But this was all before I encountered Annie Favia, a grape-grower living in Napa, whom I met again just last week, sitting on a wine panel in NYC. What else do we possibly talk about but Grenache? It turns out that she has had very good luck growing Grenache on yet another rootstock called 420A (V. berlandieri x V. riperia), a low vigor stock, with some degree of drought tolerance. She feels it is especially well suited for Grenache, and finds she is able to get by with just one baby irrigation annually; she likes it because of its banzai-ing effect on what is otherwise the Brobdingnagian nature of Grenache, a somewhat zaftig variety, to put it delicately. In fairness, Napa receives almost twice the rainfall that we do at San Juan, but in soils with less water-holding capacity than ours; my head is getting ready to explode as I try to juggle all of the “on the one hands” and “on the other hands,” trying to figure out the planting scheme that will deliver us weapons-grade Grenache.


She’s spacing her vines at 4’ x 6’ or one vine for 24 sq. ft.; I had been thinking about 9’ x 9’ (a classic spacing of old California vineyards), which comes out to one vine taking up 81 sq. ft. I’m now in a minor state of panic that, despite the paucity of water, we might find with this wider planting scheme that our Grenache clusters will take on a slightly bloated, Anna Nicole Smith-like quality. It dawns on me that we are already growing (own-rooted) Grenache in our nursery, with radically close spacing, and very minimal irrigation. I just told Nicole Walsh, our farm manager, “Some of these vines are going to have to take one for the team. Let’s pick a few rows and give them no water at all for the rest of the season and see how they behave.”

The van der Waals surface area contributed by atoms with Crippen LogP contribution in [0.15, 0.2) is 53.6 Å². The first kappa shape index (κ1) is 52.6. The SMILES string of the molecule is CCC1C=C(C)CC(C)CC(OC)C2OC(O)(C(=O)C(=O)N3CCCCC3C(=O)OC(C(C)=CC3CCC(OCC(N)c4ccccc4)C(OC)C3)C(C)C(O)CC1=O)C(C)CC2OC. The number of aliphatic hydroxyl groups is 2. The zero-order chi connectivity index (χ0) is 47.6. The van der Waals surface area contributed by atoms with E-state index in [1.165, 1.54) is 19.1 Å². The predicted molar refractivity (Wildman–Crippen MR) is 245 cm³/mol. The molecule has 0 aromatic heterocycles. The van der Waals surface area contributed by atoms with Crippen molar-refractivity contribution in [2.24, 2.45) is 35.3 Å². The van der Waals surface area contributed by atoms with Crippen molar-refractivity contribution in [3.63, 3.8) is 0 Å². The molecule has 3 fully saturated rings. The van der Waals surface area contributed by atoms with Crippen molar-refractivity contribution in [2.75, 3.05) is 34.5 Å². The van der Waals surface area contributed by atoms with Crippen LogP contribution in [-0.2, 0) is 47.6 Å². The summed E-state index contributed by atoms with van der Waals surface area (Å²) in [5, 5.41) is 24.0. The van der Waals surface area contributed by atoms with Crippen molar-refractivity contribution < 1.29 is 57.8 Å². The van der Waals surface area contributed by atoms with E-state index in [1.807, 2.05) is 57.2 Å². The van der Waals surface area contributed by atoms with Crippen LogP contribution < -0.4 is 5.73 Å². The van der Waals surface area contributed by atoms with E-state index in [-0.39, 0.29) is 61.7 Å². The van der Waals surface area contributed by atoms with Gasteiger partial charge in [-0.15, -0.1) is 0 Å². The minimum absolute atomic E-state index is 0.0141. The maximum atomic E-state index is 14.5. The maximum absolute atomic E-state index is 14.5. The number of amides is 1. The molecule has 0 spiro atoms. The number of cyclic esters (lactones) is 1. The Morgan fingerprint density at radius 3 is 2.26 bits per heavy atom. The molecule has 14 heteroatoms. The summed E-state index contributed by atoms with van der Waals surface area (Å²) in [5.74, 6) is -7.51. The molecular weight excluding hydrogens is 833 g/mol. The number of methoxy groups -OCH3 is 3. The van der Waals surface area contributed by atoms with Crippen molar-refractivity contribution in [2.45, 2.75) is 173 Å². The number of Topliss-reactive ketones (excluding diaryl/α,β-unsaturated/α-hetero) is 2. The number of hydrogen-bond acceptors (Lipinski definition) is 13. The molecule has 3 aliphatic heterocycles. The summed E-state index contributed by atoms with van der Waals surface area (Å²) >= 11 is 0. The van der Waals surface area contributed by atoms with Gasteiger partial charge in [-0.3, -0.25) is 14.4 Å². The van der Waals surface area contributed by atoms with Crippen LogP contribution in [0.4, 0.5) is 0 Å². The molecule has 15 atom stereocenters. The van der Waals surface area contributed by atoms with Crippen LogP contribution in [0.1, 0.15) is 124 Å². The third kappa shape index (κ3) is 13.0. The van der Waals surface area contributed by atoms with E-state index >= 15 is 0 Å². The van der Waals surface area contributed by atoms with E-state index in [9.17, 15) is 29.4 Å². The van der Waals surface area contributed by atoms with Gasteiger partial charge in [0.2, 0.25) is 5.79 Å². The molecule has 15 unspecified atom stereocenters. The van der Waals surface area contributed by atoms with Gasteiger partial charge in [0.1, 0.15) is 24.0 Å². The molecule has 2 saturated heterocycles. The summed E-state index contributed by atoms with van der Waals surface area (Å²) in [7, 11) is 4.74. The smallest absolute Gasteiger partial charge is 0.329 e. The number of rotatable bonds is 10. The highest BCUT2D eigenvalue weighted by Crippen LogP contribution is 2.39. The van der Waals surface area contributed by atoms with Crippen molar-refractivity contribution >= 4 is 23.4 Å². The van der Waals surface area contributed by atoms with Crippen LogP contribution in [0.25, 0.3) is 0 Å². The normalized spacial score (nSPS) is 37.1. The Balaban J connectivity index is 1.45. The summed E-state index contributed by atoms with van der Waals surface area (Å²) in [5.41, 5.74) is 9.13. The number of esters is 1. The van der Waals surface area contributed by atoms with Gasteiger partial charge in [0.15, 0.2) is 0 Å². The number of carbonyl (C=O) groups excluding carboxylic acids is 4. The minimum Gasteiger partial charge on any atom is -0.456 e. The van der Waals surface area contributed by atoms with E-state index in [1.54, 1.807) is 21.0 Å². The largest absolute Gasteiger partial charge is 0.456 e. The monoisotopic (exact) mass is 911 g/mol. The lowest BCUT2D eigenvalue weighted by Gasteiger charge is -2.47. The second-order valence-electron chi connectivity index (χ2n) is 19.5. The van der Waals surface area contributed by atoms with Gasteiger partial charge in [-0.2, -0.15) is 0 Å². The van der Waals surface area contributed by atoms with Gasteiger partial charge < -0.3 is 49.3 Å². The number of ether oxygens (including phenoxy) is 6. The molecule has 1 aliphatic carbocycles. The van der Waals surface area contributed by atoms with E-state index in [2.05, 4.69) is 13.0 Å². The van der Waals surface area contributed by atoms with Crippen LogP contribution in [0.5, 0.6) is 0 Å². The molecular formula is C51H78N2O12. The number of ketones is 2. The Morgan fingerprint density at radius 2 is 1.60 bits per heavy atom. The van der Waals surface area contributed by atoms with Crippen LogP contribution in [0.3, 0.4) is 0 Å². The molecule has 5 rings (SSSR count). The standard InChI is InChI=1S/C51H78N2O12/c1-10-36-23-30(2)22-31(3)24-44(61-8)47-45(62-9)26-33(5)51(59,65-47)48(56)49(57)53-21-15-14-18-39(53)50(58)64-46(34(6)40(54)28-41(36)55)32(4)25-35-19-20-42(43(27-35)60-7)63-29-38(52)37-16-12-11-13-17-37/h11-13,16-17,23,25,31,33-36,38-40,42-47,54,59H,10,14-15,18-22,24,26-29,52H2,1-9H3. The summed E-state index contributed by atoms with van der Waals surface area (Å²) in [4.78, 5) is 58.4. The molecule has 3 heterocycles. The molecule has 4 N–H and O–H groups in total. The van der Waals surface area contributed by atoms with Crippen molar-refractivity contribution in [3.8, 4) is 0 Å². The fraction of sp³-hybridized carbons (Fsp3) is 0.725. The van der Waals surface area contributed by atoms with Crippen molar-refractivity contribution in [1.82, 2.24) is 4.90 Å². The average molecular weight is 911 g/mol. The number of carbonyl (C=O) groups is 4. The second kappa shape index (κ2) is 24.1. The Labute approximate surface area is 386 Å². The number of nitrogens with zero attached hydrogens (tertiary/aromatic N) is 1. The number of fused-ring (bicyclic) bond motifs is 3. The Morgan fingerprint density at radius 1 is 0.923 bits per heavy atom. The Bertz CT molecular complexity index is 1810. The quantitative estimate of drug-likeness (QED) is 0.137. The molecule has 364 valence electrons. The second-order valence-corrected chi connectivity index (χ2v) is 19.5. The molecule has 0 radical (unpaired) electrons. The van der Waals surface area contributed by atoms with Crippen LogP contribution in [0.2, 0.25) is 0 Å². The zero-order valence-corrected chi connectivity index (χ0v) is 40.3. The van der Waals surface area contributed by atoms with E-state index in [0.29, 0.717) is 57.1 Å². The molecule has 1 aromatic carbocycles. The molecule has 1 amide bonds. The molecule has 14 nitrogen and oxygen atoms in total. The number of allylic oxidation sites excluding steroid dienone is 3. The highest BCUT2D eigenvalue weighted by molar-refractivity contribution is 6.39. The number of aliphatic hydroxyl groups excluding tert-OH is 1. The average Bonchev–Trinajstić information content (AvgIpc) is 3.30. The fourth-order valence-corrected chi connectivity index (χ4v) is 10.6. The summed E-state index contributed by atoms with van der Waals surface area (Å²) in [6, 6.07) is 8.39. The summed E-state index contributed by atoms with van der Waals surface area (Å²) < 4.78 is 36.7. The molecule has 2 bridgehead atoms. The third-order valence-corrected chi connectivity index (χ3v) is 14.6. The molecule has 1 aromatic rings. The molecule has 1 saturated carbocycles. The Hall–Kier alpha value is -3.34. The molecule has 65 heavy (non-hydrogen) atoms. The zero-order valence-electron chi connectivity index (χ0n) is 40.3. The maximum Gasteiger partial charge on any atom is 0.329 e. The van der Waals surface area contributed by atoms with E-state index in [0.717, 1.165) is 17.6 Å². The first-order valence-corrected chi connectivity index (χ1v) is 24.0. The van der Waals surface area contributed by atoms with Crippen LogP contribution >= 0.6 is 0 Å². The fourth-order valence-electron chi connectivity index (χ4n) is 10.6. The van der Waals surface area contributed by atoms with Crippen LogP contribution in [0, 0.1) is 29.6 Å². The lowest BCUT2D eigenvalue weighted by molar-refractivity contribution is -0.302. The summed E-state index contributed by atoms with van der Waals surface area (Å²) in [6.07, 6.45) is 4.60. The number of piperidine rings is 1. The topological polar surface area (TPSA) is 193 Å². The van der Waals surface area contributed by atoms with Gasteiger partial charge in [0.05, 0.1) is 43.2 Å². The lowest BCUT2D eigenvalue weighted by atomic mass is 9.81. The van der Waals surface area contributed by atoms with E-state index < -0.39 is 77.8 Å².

The own-rooted vines pretty much approximate the vigor of vines grafted on 110R, and if they can go without water without shutting down, that will be pretty good evidence that we might be able to space them a lot closer than we imagined. Or put another way, if we spaced them more widely, they’d still survive just fine, but we’d end up with much larger (and more diluted) clusters. But the important thing is that I’ve realized (maybe just in time) that in fact we do have at least a few data points sitting right under our noses that will guide us to a better decision. ((Even as I write this, it occurs to me that if the “close-spacing hypothesis” works for Grenache, it might actually even work in spades for Cinsault, which has the tendency to produce monster, virtually golf-ball sized clusters.))


I’m slightly unnerved when I realize that I’ve been slightly less than systematic in my thinking, i.e. sometimes making certain decisions on the fly, which, of course, is less than ideal. Somehow, however, the universe seems (at least some of the time) to catch me before I go splat, and provide some just-in-time answers.

So, Rhône grapes: sorted (at least, I think). Which brings me to the next category of grapes I want to grow: oddball and distinctive varieties that will uniquely express themselves at our site. ((The question always remains: Which ones, and of course, might there be some sort of refinement to be found, growing these grapes in our location that would distinguish them from their Old World quasi-Platonic forms?)) The particular and relevant subset of this category consists of the grape varieties that will set my soul free. Put another way, to simply grow grapes that will produce wines that I like passably well is just not going to cut it. I want to make wines that at least have the possibility to thrill me doon to soles of my shoes. What wine makes me deliriously happy? Well, that would be great red Burgundy, of course, but it is of course impossible to make red Burgundy in San Juan Bautista, much less anywhere outside of Burgundy, France.